10. Guiliani is pro-choice and thus like Condi Rice, will not be the VP. An interesting selection would be Bobby Jindal who did wonders with the Louisiana DHH (at age 24!) – at the time Jindal took it over, the LDHH was 40 percent of the state budget and employed over 12,000 people. During his tenure as secretary, Louisiana’s Medicaid program went from bankruptcy with a $400 million deficit into three years of surpluses totaling $220 million (wikipedia, so grains of salt).

    He’s not a big personality, so I think that would play into Romney’s strategy of keeping the focus on the failed policies of Obama.

  11. Giuliani? Not only no, Hell no. Two northeastern liberal Republicans on the ticket and you can basically kiss off any enthusiasm in the base. Oh, they’d still end up winning the south, but the negative coattails they’d have in the downballot races would kill the party for a decade, win or lose, at best, and at worst they’d split the party at a time when it really, really does not need to be split.

  12. I don’t pay any attention to what Nancy Pelosi or Debbie Wasserman-Schultz say – the first is in a safe seat and can indulge a rich fantasy life and teh second just indulges in a rich fantasy life. The reality of ObamaCare is that it was deeply unpopular – see the 2010 midterm elections for proof. The fact that the USSC just said the three-letter word that the Democrats twisted themselves into knots to avoid saying gives me pause to think that the unpopularity of ObamaCare will only deepen. Making the thing that caused the greatest midterm upset in 70 years even more unpopular has got to have many Democrats both panicked and depressed.

    Buy stock in Seagrams, Jack Daniels, etc.

  13. Giuliani is the politician whose statements best reflect my world view (that’s may be why only liberals have ever accused me of being part of “the base”). That said, YouTube Giuliani on Health Care” and watch how comfortably and fully he articulates the right answers on what (as of yesterday) became THE big issue. It’s like watching Milton Friedman. He really “gets” it.

  14. James Taranto makes an interesting observation in the Wall Street Journal‘s “Best of the Web Today” column:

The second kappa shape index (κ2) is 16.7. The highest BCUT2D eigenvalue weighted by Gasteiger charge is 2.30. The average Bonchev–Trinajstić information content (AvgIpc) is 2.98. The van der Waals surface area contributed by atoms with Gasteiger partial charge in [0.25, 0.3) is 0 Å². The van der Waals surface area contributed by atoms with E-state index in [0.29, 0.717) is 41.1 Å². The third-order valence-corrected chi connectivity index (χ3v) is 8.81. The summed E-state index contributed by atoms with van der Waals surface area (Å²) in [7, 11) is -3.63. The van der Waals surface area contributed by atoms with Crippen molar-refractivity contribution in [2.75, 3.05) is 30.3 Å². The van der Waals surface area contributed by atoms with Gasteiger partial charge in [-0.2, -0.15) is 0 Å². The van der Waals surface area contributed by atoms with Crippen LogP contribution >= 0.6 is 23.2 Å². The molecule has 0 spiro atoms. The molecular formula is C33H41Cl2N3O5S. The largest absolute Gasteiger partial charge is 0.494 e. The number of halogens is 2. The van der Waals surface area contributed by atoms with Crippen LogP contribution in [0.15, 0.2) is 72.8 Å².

Can ObamaCare Be Repealed?
    ObamaCare passed the Senate by a 60-40 party-line vote, during the seven-month period when the Democrats had 60 votes. After Sen. Scott Brown of Massachusetts took his seat in February 2010, the Dems had only 59 votes, not enough to bring a new bill to the floor. That’s why the Senate bill had to be pushed though the House. But the House and then the Senate enacted a series of “fixes” to the bill, which required only a simple majority in the Senate because they were passed under a process known as budget reconciliation.

    So can Republicans repeal ObamaCare next year? There’s a reasonably good chance that they’ll hold their House majority, and it’s well within the realm of possibility Mitt Romney will win the White House. But the Senate is the sticking point. To get to 60 votes, they’d need a net gain of 13 seats. While this is mathematically possible–23 Democratic seats are up this year–no one considers it within the realm of plausibility.

    But Lachlan Markay of the Heritage Foundation–the conservative think tank that, ironically, began championing the individual mandate way back in 1989–reports that “now that the Supreme Court has ruled that Obamacare’s health insurance mandate is in fact a tax levied on those who do not purchase insurance, Senate Republicans will look to repeal the full law through the budget reconciliation process.” [http://blog.heritage.org/2012/06/28/senate-gop-will-use-reconciliation-in-attempt-to-repeal-obamacare/] He quotes Heritage exec Marc Franc:

    The mandate is now a revenue provision. Therefore, it is germane and not subject to a Senate parliamentary point of order to strike it from a repeal bill. The Senate’s filibuster process that would require a supermajority of 60 Senate votes to approve repeal is now irrelevant.

    It seems clear the mandate could be repealed through reconciliation, but could the entire law be? Not every provision of it is tax- or budget-related. Nonetheless, a “senior Senate Republican aide involved in the repeal effort” tells Markay that the caucus intends to do just that.